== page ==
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to examine Sir Habeas. After consultation, they reported that he was in a very bad way, and ought not, on any account, to be allowed to stir out for several months. Fortified with this authority, the parish officers put him to bed, closed his windows, and barred his doors. They paid him every attention, and from time to time issued bulletins of his health. The steward never spoke of him without declaring that he was the best gentleman in the world; but excellent care was taken that he never should stir out of doors.

When this obstacle was removed, the Squire and the steward kept the parish in excellent order; flogged this man, sent that man to the stocks, and pushed forward the law-suit with a noble disregard of expense. They were, however, wanting either in skill or in fortune. And everything went against them after their antagonists had begun to employ Solicitor Nap.

Who does not know the name of Solicitor Nap? At what alehouse is not his behaviour discussed? In what printshop is not his picture seen? Yet how little truth has been said about him! Some people hold that he used to give laudanum by pints to his sick clerks for his amusement. Others, whose number has very much increased since he was killed by the gaol distemper, conceive that he was the very model of honour and goodnature. I shall try to tell the truth about him.

He was assuredly an excellent solicitor. In his way he never was surpassed. As soon as the parish began to employ him, their cause took a turn. In a very little time they were successful; and Nap became rich. He now set up for a gentleman; took possession of the old manor-house ; got into the commission of the peace, and affected to be on a par with the best of the county. He governed the vestries as absolutely as the old family had done. Yet, to give him his due, he managed things with far more discretion than either Sir Lewis or the rioters who had pulled the Lords of the Manor down. He kept his servants in tolerable order. He removed the steel traps from the highways and the corners of the streets. He still left a few indeed in the more exposed parts of his premises; and set up a board announcing that traps and

spring guns were set in his grounds. He brought the poor parson back to the parish; and, though he did not enable him to keep a fine house and a coach as formerly, he settled him in a snug little cottage, and allowed him a pleasant pad-nag. He whitewashed the church again; and put the stocks, which had been much wanted of late, into good repair.

With the neighbouring gentry, however, he was no favourite. He was crafty and litigious. He cared nothing for right, if he could raise a point of law against them. He pounded their cattle, broke their hedges, and seduced their tenants from them. He almost ruined Lord Cæsar with actions, in every one of which he was successful. Von Blunderbussen went to law with him for an alleged trespass, but was cast, and almost ruined by the costs of suit. He next took a fancy to the seat of Squire Don, who was, to say the truth, little better than an idiot. He asked the poor dupe to dinner, and then threatened to have him tossed in a blanket unless he would make over his estates to him. The poor Squire ́signed and sealed a deed by which the property was assigned to Joe, a brother of Nap's, in trust for and to the use of Nap himself. The tenants, however, stood out. They maintained that the estate was entailed, and refused to pay rents to the new landlord; and in this refusal they were stoutly supported by the people in St. George's.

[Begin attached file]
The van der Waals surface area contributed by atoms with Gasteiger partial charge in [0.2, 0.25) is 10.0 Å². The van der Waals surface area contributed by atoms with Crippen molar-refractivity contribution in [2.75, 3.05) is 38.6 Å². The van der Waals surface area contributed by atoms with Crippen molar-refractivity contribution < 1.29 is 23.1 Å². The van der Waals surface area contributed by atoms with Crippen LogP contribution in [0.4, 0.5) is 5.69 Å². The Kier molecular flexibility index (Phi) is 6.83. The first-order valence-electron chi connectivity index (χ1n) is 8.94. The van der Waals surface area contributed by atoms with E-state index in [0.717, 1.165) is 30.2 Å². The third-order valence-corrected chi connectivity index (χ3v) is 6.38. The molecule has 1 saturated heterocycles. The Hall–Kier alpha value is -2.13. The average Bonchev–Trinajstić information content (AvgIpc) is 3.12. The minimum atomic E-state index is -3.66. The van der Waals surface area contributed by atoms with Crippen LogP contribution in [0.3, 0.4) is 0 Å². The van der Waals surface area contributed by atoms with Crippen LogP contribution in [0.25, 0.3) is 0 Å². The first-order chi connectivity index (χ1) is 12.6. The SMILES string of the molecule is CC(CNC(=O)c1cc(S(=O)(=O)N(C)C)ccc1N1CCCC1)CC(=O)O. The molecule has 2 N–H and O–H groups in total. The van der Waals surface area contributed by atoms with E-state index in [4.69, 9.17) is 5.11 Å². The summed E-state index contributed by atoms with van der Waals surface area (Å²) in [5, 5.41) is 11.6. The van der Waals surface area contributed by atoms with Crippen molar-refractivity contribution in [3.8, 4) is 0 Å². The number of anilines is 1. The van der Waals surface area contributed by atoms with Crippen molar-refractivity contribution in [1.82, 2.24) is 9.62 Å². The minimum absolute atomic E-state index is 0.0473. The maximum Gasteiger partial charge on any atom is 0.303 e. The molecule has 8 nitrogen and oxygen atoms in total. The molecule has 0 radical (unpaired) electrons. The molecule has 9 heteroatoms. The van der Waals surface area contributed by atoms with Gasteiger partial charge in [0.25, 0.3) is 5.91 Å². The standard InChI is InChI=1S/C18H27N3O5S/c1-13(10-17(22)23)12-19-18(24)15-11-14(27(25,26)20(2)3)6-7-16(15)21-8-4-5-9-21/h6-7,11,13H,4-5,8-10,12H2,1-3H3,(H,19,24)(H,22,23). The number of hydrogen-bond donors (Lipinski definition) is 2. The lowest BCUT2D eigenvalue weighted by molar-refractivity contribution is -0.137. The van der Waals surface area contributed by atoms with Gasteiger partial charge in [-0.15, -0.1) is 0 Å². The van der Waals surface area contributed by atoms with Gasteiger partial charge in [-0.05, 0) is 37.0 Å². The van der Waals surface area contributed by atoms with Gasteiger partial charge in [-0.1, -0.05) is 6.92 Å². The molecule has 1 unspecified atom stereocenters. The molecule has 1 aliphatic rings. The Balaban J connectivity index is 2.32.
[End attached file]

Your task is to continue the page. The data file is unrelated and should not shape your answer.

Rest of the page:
About the same time Nap took it into his head to match with quality, and nothing would serve him but one of the Miss Germains. Lord Cæsar swore like a trooper; but there was no help for it. Nap had twice put executions in his principal residence, and had refused to discharge the latter of the two, till he had extorted a bond from his Lordship, which compelled him to comply.

A CONVERSATION

BETWEEN MR. ABRAHAM COWLEY AND MR. JOHN MILTON TOUCHING THE GREAT CIVIL WAR.

SET DOWN BY A GENTLEMAN OF THE MIDDLE TEMPLE.

(AUGUST 1824.)

"Referre sermones Deorum et

Magna modis tenuare parvis."-HORACE,

I HAVE thought it good to set down in writing a memorable debate, wherein I was a listener, and two men of pregnant parts and great reputation discoursers; hoping that my friends will not be displeased to have a record both of the strange times through which I have lived, and of the famous men with whom I have conversed. It chanced, in the warm and beautiful spring of the year 1665, a little before the saddest summer that ever London saw, that I went to the Bowling-Green at Piccadilly, whither, at that time, the best gentry made continual resort. There I met Mr. Cowley, who had lately left Barnelms. There was then a house preparing for him at Chertsey; and, till it should be finished, he had come up for a short time to London, that he might urge a suit to his Grace of Buckingham, touching certain lands of her Majesty's, whereof he requested a lease. I had the honour to be familiarly acquainted with that worthy gentleman and most excellent poet, whose death hath been deplored with as general a consent of all Powers that delight in the